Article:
The station building was designed by the architect Johan Daniel Herholdt in the Rundbogenstil that now became popular in the architecture of the Germanic world. After the dismantling of fortifications of Copenhagen and the abandonment of the demarcation line in 1856, the building could be constructed in red brick. It consisted of two 25-span buildings connected by a wooden arch crowned by a large slate roof. Four tracks passed through the hall. The departure side was by the current Axeltorv, and on this side there were offices, luggage expedition and waiting rooms. The waiting rooms were divided into 1st, 2nd and 3rd class. Further on there was a royal waiting room and then toilets. As the volume of traffic increased, a special freight forwarding building was added.
In the long run, however, this second station also became too cramped, especially because it was a terminal station with only one track leading out of the city which had to cross the lakes of Copenhagen on a narrow dam along Gyldenløvesgade. On the other side of the lakes, the track split in two: to the west via Frederiksberg station to Roskilde and Frederikssund and to the north via Nørrebro station and Hellerup station to Hillerød, Helsingør and Klampenborg.[c] The tracks are long gone, but can still be seen in the street network. Matters were made worse from the fact that the tracks had several level crossings on the way out of the city, which with the steadily increasing train traffic led to frequent blockages for the equally steadily increasing road traffic when the barriers were down.
The third and current railway stationEdit
By the end of the 19th century, it had become increasingly clear that the conditions at the second railway station had become too narrow and outdated. Already from the end of the 1870s, it was discussed how to solve these problems with Copenhagen's railway connections. After many years of discussions, the Rigsdag, Denmark's parliament finally decided in 1904 to build a brand new railway station, approximately at the location of the first station. The new station was to be a through station with the tracks of the westbound lines leading south from the new station out of the city along Ingerslevsgade via Valby station towards Roskilde and Frederikssund, and the tracks of the northbound lines leading north from the new station through a railway tunnel to Østerport station and continuing north from there via Hellerup station to Hillerød and Elsinore.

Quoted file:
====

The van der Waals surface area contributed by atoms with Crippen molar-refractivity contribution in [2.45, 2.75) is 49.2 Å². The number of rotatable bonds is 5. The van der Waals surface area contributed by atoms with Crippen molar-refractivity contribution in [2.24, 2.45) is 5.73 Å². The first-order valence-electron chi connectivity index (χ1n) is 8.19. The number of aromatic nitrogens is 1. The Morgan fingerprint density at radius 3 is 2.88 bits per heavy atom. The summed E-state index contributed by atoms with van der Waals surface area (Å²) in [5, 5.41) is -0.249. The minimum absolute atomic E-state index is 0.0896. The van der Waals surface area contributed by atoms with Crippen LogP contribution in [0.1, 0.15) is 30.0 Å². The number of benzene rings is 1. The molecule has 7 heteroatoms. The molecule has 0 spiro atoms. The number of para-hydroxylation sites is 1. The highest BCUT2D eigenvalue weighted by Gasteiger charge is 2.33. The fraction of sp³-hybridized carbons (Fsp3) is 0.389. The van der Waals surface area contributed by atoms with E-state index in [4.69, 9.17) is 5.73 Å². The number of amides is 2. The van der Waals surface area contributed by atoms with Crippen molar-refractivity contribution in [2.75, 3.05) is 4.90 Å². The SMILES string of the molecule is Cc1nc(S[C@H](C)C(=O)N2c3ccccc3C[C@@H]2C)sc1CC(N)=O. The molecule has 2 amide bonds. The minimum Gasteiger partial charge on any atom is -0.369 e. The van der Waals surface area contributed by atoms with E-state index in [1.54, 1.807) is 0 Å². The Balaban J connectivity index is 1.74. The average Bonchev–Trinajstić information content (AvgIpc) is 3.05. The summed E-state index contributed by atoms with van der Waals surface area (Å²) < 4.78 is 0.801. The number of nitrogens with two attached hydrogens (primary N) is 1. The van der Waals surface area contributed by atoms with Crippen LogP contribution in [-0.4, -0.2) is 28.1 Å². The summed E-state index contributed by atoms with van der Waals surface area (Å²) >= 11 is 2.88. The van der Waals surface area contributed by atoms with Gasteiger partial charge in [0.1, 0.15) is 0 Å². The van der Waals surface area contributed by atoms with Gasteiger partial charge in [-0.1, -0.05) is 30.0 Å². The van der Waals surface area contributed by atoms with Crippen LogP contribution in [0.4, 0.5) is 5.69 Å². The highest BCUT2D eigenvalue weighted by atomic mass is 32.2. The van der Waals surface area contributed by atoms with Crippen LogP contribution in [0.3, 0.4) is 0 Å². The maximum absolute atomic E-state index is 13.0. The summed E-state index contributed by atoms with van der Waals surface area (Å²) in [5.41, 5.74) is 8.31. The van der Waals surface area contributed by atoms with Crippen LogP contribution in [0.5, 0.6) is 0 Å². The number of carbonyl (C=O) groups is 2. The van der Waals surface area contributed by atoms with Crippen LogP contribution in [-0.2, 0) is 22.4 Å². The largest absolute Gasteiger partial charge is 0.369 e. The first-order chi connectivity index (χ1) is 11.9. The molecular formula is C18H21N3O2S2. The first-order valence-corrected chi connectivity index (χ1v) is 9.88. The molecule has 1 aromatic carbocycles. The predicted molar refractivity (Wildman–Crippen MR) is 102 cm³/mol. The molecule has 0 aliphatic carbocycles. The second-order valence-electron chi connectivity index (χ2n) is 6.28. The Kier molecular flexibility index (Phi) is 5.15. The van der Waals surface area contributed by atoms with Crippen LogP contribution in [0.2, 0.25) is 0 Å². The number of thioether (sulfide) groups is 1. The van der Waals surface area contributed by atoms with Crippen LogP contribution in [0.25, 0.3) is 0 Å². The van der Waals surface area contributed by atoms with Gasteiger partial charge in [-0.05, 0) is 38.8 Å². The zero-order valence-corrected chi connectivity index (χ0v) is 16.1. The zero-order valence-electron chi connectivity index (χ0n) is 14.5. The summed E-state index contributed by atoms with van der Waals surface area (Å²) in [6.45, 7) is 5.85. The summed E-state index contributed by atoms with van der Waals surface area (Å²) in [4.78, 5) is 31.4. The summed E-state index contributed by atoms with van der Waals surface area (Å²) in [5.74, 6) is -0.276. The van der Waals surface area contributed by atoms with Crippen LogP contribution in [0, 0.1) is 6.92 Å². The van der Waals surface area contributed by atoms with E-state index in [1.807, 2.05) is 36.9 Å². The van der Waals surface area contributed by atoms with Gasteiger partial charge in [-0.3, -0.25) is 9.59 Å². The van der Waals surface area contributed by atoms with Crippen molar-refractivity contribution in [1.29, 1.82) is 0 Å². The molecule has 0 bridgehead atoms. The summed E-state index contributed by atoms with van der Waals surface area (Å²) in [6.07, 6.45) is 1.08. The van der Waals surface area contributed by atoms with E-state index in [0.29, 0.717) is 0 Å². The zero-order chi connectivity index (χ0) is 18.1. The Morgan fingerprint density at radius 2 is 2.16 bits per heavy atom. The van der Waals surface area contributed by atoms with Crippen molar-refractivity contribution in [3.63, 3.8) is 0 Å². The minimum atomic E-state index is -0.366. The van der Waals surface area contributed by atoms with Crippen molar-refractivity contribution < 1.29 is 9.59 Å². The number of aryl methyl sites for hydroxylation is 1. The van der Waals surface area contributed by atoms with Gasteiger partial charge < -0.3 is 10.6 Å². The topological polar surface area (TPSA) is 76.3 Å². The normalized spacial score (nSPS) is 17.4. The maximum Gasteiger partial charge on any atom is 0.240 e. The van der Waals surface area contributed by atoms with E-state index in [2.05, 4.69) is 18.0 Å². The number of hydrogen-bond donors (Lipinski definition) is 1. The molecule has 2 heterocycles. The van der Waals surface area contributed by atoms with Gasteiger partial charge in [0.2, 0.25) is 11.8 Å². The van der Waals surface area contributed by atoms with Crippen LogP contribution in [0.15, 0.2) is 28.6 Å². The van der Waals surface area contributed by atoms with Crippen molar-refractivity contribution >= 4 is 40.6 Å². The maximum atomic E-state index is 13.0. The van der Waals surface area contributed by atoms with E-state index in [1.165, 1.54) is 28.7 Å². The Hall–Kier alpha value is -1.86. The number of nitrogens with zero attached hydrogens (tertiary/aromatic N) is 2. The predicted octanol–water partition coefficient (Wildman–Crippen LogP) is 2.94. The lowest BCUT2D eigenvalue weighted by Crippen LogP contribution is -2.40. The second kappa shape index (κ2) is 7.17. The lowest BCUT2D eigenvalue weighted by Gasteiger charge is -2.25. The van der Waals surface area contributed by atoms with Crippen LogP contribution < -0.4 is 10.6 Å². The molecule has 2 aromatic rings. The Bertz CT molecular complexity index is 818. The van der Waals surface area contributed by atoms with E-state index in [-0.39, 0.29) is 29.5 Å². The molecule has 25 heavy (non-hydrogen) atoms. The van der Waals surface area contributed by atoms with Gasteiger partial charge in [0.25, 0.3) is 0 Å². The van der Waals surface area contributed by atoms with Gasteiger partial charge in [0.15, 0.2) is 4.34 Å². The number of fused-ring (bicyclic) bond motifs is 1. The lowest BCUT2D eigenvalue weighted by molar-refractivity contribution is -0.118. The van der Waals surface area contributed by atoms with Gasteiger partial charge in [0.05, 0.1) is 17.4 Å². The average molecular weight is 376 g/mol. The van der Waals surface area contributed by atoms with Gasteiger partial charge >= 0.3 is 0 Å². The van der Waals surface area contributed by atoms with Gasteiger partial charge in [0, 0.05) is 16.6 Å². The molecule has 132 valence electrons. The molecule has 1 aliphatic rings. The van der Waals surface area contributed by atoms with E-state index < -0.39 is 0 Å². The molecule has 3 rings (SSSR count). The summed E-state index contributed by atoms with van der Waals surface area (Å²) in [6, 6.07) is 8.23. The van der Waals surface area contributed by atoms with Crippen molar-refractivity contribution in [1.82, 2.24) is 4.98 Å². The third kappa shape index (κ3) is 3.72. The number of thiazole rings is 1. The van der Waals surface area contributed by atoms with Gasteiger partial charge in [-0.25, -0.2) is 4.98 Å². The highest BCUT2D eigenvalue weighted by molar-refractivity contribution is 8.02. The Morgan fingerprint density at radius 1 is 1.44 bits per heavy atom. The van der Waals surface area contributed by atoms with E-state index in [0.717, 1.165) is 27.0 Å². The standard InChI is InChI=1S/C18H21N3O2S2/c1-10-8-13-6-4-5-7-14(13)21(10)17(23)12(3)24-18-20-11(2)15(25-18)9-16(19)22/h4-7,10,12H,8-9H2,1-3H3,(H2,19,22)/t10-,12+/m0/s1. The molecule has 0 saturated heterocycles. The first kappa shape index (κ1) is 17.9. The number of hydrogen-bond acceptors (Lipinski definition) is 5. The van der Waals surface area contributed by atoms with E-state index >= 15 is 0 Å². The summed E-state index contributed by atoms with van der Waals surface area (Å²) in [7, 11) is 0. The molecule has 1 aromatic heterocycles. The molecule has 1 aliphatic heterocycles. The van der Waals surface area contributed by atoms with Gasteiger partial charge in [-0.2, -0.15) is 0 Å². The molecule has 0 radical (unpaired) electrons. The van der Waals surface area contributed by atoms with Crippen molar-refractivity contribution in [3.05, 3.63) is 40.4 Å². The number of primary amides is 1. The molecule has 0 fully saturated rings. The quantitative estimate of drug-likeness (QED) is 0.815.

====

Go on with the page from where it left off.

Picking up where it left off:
The new station was opened on 30 November 1911 by Crown Prince Christian, who stated:
It will probably stand as a monumental reminder of Danish architecture in the beginning of the 20th century. As I express the wish that our new station may make establish a more firm connection between the capital and the country and between Denmark and abroad, I declare Copenhagen Station open!.
The following day, December 1, the first train departed from the station.
Since the northbound tunnel (the Boulevard Line) was not opened until 1917, the new station was initially only served by trains on the westbound lines, and the old station continued to serve the trains on the northbound lines for a period. With the opening of the first double track of the Boulevard line on December 1, 1917, the direct connection with Østerport station was established. Now trains along the line from Copenhagen to Elsinore could continue directly to the new central station, just as trains along the Klampenborg Line were diverted via Østerport from the previous route from Hellerup via Nørrebro to the second station. However, it was not until the opening of the second double track of the Boulevard line on October 1, 1921 that trains on the Copenhagen to Hillerød line from Hillerød were diverted through the tunnel. The old station could thus finally be permanently closed.
The station was overhauled in 1980. Escalators and lifts were established to the platforms, and the station concourse, which was originally split into arrival, departure, and freight sections, was redone completely. The station was overhauled again from 2004 to 2008. This overhaul replaced the roof, lowered platforms 3 to 6 to international standards and lengthened them. The towers and the bridge over the platforms, upon which the main station building is placed, were reconditioned.
The station was designed by Danish architect Heinrich Wenck, who was head architect of the Danish State Railways from 1894 to 1921. The station is designed in National Romantic style, a Nordic architectural style that was part of the National Romantic movement during the late 19th and early 20th centuries, and which is often considered to be a form of Art Nouveau.
The prominent materials are brick, slate and granite, and a host of decorative details have been added. Inspired by Herholdt's railway station, Wenck also used a wooden arch construction both in the two departure and arrival halls and in the 6 arches over the platforms. It was probably just as much a stylistic choice, since Wenck rarely used cast iron. However, the entire railway station's foundation, basement and the platform that support the railway station site are made of reinforced concrete.
Wenck's building is a gesamtkunstwerk, where the architect has drawn all the details; right from the Bornholm tiles, benches, the large chandeliers, of which 12 pieces originally hung (2 are set up in the hall, 2 others are found at Østerport Station), the kiosks, wrought iron signs with neat writing, door handles and brass signs with DSB logo and stained glass windows with city coats of arms from Danish cities.